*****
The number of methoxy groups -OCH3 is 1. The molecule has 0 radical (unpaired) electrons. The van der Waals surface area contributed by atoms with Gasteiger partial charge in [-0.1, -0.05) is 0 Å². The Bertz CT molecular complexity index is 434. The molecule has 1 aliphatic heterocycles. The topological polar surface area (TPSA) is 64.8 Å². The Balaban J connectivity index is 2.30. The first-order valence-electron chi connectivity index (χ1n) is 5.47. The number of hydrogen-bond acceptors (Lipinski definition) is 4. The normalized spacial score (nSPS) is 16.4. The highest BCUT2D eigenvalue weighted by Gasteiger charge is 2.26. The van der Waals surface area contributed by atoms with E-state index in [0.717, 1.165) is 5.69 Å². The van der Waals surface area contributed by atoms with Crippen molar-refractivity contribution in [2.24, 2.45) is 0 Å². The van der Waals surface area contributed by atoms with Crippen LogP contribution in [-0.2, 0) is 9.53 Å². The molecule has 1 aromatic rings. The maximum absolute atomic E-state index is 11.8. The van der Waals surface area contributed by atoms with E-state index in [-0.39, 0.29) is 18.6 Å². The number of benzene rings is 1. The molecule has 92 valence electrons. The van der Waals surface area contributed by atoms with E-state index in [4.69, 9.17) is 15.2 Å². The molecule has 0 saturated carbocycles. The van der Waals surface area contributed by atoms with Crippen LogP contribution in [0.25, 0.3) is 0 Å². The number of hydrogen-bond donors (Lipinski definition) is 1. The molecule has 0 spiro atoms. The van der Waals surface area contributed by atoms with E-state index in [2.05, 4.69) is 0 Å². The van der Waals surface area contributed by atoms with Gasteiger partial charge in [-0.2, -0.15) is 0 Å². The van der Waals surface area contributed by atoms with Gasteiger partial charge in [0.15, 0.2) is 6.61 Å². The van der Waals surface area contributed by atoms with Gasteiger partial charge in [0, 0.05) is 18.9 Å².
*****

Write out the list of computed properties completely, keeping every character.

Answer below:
The number of methoxy groups -OCH3 is 1. The molecule has 0 radical (unpaired) electrons. The van der Waals surface area contributed by atoms with Gasteiger partial charge in [-0.1, -0.05) is 0 Å². The Bertz CT molecular complexity index is 434. The molecule has 1 aliphatic heterocycles. The topological polar surface area (TPSA) is 64.8 Å². The Balaban J connectivity index is 2.30. The first-order valence-electron chi connectivity index (χ1n) is 5.47. The number of hydrogen-bond acceptors (Lipinski definition) is 4. The normalized spacial score (nSPS) is 16.4. The highest BCUT2D eigenvalue weighted by Gasteiger charge is 2.26. The van der Waals surface area contributed by atoms with E-state index in [0.717, 1.165) is 5.69 Å². The van der Waals surface area contributed by atoms with Crippen molar-refractivity contribution in [2.24, 2.45) is 0 Å². The van der Waals surface area contributed by atoms with Crippen LogP contribution in [-0.2, 0) is 9.53 Å². The molecule has 1 aromatic rings. The maximum absolute atomic E-state index is 11.8. The van der Waals surface area contributed by atoms with E-state index in [-0.39, 0.29) is 18.6 Å². The number of benzene rings is 1. The molecule has 92 valence electrons. The van der Waals surface area contributed by atoms with E-state index in [4.69, 9.17) is 15.2 Å². The molecule has 0 saturated carbocycles. The van der Waals surface area contributed by atoms with Crippen LogP contribution in [0.25, 0.3) is 0 Å². The number of hydrogen-bond donors (Lipinski definition) is 1. The molecule has 0 spiro atoms. The van der Waals surface area contributed by atoms with E-state index in [2.05, 4.69) is 0 Å². The van der Waals surface area contributed by atoms with Gasteiger partial charge in [-0.2, -0.15) is 0 Å². The van der Waals surface area contributed by atoms with Gasteiger partial charge in [0.15, 0.2) is 6.61 Å². The van der Waals surface area contributed by atoms with Gasteiger partial charge in [0, 0.05) is 18.9 Å².